Tag Archives: youth

My 1000th Blog Post! – “King Lear” by William Shakespeare: An Exploration on Aging

Before I delve into my thoughts on Lear, I want to say thank you to all of you who have followed me, shared your comments, and encouraged me to continue with the blog. My goal is to keep writing for as long as there is interest.

Now, on to King Lear.

So I have read this play numerous times, and for me, it is right up there with Hamlet. There is so much depth in this text, and so much that could be explored. But considering that I am past middle age, the issues on aging were what struck me deepest during this reading.

In this play, both Lear and Gloucester suffer because they are old. There are two main forms of age-related suffering: suffering caused by bad decisions resulting from mental decline associated with old age, and suffering as a result of abuse from younger people who view the elderly as hindrances to their personal advancement.

Very early in the play, Lear’s daughters Regan and Goneril recognize that their father is exhibiting signs of senility.

Goneril:

You see how full of changes his age is; the
observation we have made of it hath not been
little: he always loved our sister most; and
with what poor judgment he hath now cast her off
appears too grossly.

Regan:

‘Tis the infirmity of his age: yet he hath ever
but slenderly known himself.

Goneril:

The best and soundest of his time hath been but
rash; then must we look to receive from his age,
not alone the imperfections of long-engraffed
condition, but therewithal the unruly waywardness
that infirm and choleric years bring with them.

(Act I. scene i)

There is the archetype of the wise old man, but as Lear’s fool rightly points out, not all people who are advanced in years possess wisdom. Wisdom is gained during your younger years; but if you fail to seek wisdom in your youth, then you become a foolish old man.

Fool:

If thou wert my fool, nuncle, I’ld have thee beaten
for being old before thy time.

King Lear:

How’s that?

Fool:

Thou shouldst not have been old till thou hadst
been wise.

(Act I, scene v)

Regan starts to show her resentment against having to care for her father. As is often the case, when a parent ages and begins to require assistance, all the baggage, resentment, and anger from the past begin to surface (note that Regan is an anagram for anger).

O, sir, you are old.
Nature in you stands on the very verge
Of her confine: you should be ruled and led
By some discretion, that discerns your state
Better than you yourself. Therefore, I pray you,
That to our sister you do make return;
Say you have wrong’d her, sir.

(Act II, scene iv)

One of the most powerful and symbolic scenes in the play is when Lear is cast out must face the storm.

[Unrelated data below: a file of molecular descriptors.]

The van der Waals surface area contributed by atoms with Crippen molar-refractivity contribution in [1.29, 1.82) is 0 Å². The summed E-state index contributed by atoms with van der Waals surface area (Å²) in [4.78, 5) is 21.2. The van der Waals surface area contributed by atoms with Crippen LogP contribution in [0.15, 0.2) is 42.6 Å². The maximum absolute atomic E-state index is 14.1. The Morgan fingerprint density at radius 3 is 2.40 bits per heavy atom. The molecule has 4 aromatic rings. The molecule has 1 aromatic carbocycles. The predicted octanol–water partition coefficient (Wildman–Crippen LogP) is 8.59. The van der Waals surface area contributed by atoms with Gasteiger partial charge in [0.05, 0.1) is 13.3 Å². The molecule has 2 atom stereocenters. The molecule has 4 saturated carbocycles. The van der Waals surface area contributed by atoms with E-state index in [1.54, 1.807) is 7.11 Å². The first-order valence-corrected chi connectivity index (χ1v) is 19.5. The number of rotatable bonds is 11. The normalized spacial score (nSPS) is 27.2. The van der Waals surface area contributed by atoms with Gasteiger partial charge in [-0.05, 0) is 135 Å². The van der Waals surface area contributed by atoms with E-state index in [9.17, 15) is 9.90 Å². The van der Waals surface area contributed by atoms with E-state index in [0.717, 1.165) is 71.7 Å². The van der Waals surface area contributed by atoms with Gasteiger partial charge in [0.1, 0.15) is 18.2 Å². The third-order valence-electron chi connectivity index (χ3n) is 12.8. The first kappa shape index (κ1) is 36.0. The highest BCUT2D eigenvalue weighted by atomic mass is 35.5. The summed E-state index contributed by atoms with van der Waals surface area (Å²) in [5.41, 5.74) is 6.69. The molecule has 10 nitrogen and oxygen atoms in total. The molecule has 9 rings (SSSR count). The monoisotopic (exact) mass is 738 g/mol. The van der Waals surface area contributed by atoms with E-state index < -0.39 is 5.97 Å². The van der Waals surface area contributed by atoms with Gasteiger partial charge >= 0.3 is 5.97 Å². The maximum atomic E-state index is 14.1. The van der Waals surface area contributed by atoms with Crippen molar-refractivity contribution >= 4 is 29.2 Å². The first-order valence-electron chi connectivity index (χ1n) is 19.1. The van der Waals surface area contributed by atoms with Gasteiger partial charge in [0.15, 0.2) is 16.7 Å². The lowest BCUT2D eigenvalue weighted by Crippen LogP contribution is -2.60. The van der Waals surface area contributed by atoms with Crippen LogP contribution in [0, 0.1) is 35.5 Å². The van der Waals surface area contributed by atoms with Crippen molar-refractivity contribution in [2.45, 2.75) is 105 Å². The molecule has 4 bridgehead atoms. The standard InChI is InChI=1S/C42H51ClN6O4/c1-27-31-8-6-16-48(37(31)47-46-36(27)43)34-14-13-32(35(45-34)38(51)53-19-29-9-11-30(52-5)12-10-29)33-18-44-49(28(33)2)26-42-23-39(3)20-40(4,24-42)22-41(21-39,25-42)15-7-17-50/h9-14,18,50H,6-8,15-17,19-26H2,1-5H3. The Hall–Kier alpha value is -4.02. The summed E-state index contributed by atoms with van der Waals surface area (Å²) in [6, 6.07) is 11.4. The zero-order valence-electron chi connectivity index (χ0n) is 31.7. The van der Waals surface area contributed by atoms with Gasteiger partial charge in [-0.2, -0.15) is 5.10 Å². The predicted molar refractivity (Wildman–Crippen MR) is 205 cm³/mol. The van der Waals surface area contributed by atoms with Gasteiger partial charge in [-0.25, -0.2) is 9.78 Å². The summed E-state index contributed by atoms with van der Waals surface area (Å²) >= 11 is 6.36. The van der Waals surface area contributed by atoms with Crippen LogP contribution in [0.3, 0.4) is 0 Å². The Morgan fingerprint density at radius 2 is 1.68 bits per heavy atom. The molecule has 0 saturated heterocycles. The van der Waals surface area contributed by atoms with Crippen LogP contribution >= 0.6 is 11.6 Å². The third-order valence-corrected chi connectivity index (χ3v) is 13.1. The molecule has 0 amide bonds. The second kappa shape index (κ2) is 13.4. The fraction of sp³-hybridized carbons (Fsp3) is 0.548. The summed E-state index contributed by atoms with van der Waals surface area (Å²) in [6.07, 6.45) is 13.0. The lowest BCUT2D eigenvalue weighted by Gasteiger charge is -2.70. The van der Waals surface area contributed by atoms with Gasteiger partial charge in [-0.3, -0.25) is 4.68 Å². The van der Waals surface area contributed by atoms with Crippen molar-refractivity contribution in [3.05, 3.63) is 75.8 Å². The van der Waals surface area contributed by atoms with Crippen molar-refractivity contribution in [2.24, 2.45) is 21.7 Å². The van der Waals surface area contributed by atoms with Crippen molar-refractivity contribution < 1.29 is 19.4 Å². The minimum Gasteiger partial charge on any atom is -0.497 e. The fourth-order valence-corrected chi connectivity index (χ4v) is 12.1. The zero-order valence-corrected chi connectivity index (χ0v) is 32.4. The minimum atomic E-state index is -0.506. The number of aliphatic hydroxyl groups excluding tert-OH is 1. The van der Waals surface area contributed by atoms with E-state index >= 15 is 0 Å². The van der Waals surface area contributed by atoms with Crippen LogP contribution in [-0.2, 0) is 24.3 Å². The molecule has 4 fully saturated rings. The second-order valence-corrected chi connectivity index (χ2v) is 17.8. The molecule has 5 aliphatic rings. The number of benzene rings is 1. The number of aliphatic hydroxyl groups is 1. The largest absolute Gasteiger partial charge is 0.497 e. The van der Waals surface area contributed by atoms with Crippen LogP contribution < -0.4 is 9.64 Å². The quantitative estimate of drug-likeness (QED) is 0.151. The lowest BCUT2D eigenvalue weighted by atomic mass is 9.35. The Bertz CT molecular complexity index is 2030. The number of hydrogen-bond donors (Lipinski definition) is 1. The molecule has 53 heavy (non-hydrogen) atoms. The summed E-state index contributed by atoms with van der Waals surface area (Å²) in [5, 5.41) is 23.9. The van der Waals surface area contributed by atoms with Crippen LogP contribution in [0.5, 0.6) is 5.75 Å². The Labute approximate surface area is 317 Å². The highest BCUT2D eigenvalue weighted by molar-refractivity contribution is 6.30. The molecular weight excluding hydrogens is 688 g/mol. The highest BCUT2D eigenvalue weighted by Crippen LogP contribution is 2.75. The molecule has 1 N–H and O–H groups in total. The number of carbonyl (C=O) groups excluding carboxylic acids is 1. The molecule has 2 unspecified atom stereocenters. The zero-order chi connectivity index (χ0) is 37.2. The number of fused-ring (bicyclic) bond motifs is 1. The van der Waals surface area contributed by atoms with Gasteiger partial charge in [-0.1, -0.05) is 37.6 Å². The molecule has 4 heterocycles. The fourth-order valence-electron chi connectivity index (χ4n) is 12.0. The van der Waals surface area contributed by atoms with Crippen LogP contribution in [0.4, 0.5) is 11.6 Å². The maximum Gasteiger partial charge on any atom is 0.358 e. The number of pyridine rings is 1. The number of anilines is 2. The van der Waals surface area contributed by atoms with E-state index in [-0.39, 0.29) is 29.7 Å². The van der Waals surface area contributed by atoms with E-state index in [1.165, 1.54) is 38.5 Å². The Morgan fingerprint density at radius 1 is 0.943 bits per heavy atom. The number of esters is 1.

Rumble thy bellyful! Spit, fire! spout, rain!
Nor rain, wind, thunder, fire, are my daughters:
I tax not you, you elements, with unkindness;
I never gave you kingdom, call’d you children,
You owe me no subscription: then let fall
Your horrible pleasure: here I stand, your slave,
A poor, infirm, weak, and despised old man:
But yet I call you servile ministers,
That have with two pernicious daughters join’d
Your high engender’d battles ‘gainst a head
So old and white as this. O! O! ’tis foul!

(Act III, scene ii)

The storm symbolizes Lear’s own inner turmoil, as well as the constant pounding of life’s challenges that eventually wear a person down. As he relives his mistakes, regret breeds a storm of chaos in his mind, which can no longer make sense of what is happening around him. He feels his last frail hold on sanity beginning to slip.

The tendency of the young to usurp power from the elderly is most clearly expressed through the character of Edmund, Gloucester’s bastard son.

This seems a fair deserving, and must draw me
That which my father loses; no less than all:
The younger rises when the old doth fall.

(Act III, scene iii)

This is still a part of our society. We all like to think we hold reverence for the elderly, but the fact is that neglect and abuse of the old is rampant. In addition, there is the subtle and insidious elder abuse which manifests as ageism in the workplace. Older workers are routinely passed over in favor of younger candidates, which only adds to the feelings of uselessness and despair that sadly accompany aging all too often.

When Lear is finally reunited with his Cordelia, his estranged daughter who he cast out, he realizes that he is nothing more than a foolish old man, and he humbles himself to ask forgiveness, because there is nothing worse than spending your last days bearing the weight of regret.

You must bear with me:
Pray you now, forget and forgive: I am old and foolish.

(Act IV, scene vii)

Finally, after his wits are restored, Lear gains the true wisdom that comes with age. He begins to understand what is truly important in life: family, relationships, and simple pleasures.

No, no, no, no! Come, let’s away to prison:
We two alone will sing like birds i’ the cage:
When thou dost ask me blessing, I’ll kneel down,
And ask of thee forgiveness: so we’ll live,
And pray, and sing, and tell old tales, and laugh
At gilded butterflies, and hear poor rogues
Talk of court news; and we’ll talk with them too,
Who loses and who wins; who’s in, who’s out;
And take upon’s the mystery of things,
As if we were God’s spies: and we’ll wear out,